P: Do any of you know how the Jewish people thought about the Samaritan People when Jesus told this story? [Most children will not know the answer, some advanced in age or ‘wisdom’ children may know the answer so the P should explain in terms the children will understand: they were ‘outcasts’ in society .. who are the outcasts around where you live (or at school etc.) that you know? Prompting a child may be helpful at this point: a classmate who looks or talks ‘funny’ etc.]
P: Who do you think Jesus wants us to be in this parable, the Priest? Levite? —-or Good Samaritan?
C: The Good Samaritan!
P: Great answer?
P: Now, think very hard, how can you be a Good Samaritan in (school, with friends at home etc.)?
Example III: Icons and Symbols
In this example, the priest would have to introduce the topic by presenting a brief succinct account of the topic.
Icons: Theme: Icons are windows to heaven and are paintings of the words of Jesus, His parables or the stories He told to teach us a lesson, events in His life or paintings about the lives of the Theotokos, the Mother of God and the saints.
P: Ok, kids! How many of you have looked through a window?
C: Many raise their hands and shout out: I have>br /> P: What kinds of things did you see?
C: The house next door. The tree in the yard. The parking lot. My mom’s car.
P: Good! Johnny, you said you saw a tree. Was the window the tree?
C: No! The tree was outside. I saw it ‘through’ the window.
P: Now answer carefully. If you see an icon of Jesus. Remember an icon is a window. Is the icon or window Jesus?
C: No! Jesus is in heaven.
P: Great answer! So looking at an icon of Jesus makes us look (think of) at Jesus who is in heaven.
P: But an icon is in a way a little different than a window; it is also like a picture. Now let me ask you another question. How many of you have a picture of your Mom or Dad?
C: I do. I have a picture of my sister (brother) too. Etc.
P: Great! Now how many of you think the picture of your mom is your mom?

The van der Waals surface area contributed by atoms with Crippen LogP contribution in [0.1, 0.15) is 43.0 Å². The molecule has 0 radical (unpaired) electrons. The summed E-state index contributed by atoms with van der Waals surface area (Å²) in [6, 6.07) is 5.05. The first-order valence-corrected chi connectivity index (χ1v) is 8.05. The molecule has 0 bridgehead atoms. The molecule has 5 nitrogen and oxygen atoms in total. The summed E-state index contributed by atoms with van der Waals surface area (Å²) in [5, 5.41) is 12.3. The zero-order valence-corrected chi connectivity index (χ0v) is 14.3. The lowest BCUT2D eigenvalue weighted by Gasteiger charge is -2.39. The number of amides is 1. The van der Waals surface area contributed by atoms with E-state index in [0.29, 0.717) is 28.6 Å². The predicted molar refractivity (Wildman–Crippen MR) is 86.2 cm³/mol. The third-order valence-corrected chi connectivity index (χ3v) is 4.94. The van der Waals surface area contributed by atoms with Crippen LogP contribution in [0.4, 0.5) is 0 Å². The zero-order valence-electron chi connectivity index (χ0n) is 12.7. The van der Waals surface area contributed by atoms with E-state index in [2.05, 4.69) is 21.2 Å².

P: Well! Is your mom, your mom or is the picture your mom?
C: No! My real mom is in church (at home, shopping, etc.).
P: Great answer! Does the picture make you think of her?
C: I can picture her. I have good feelings about her when I look at the picture.
P: OK, Good! So the picture is not your mother, but helps you think about her and feel good. Now let’s go back to an icon of Jesus. Is the icon the real Jesus or the real God?
P: What can an icon do for us then?
C: Think of God and feel good about Him.
P: Very good answer.
P: Do we worship the icon? C: No! The icon is not God, it’s only a picture, a window: God is in heaven.
P: So, who then do we worship?
C: Jesus, God who is in heaven!
P: Great! Hey kids another question: How many of you would take a crayon or magic marker and put bad marks all over your mom’s picture? [The priest has to be careful about this question, if a child has been abused they might indeed have unresolved anger –the question should be asked in terms of someone you know the children you are talking to love are loved by in return.]
C: No! .. I love the picture; I would take care of it.
P: Good answer, you would care for the picture. Now, think about an icon; how should we treat it?
C: Care for it.
P: Great! How can we do this? Have any of you ever seen how we treat icons?
C: Sure, I see them kiss the icon and make the Sign of the Cross.
P: Yes, we call that honor (or venerate) the icons ... let us all learn to do this from the bottom of our hearts ... good job
Incense: Theme: Let us consider a verse from a psalm we pray at every Vesper Service: May my prayer be counted as incense before You; The lifting up of my hands as the evening offering. (Ps 140 2).
P: How many of you have seen incense used?
C: Most if not all raise their hands and shout: Me, I have!
P: Great! When have you seen it?
C: All the time.
P: All the time? When! Tell me!
C: During Liturgy, The priest uses it all the time.
P: Great! Now when the priest or deacon uses incense, it smells good, but what else do you see?
C: Smoke going up.
P: Now, who remembers the verse from the psalm we just read about before?
C: Incense is like prayer.
P: OK! How about: prayer is like incense.
P: What does that tell us?
C: Prayers should be like smoke?
P: Not bad but a little more what did we say smoke does?
C: It goes up to the sky, it rises
P: Great answer what about ... we are supposed to think of our prayers going up to God ... just like the smoke in incense ..
C: Yeh! ... that’s cool
P: You know the Church uses the things around us to think about God that is what incense is supposed to help us to do.
C: Wow! Pretty cool.
Light: Theme: Discussion of the Resurrection Service: The priest takes the lighted Paschal candle, passes through the Royal Doors from altar to people chanting: “Come ye, take light from the Light, that is never overtaken by night. Come glorify the Christ, risen from the dead” All come forward to light their candles.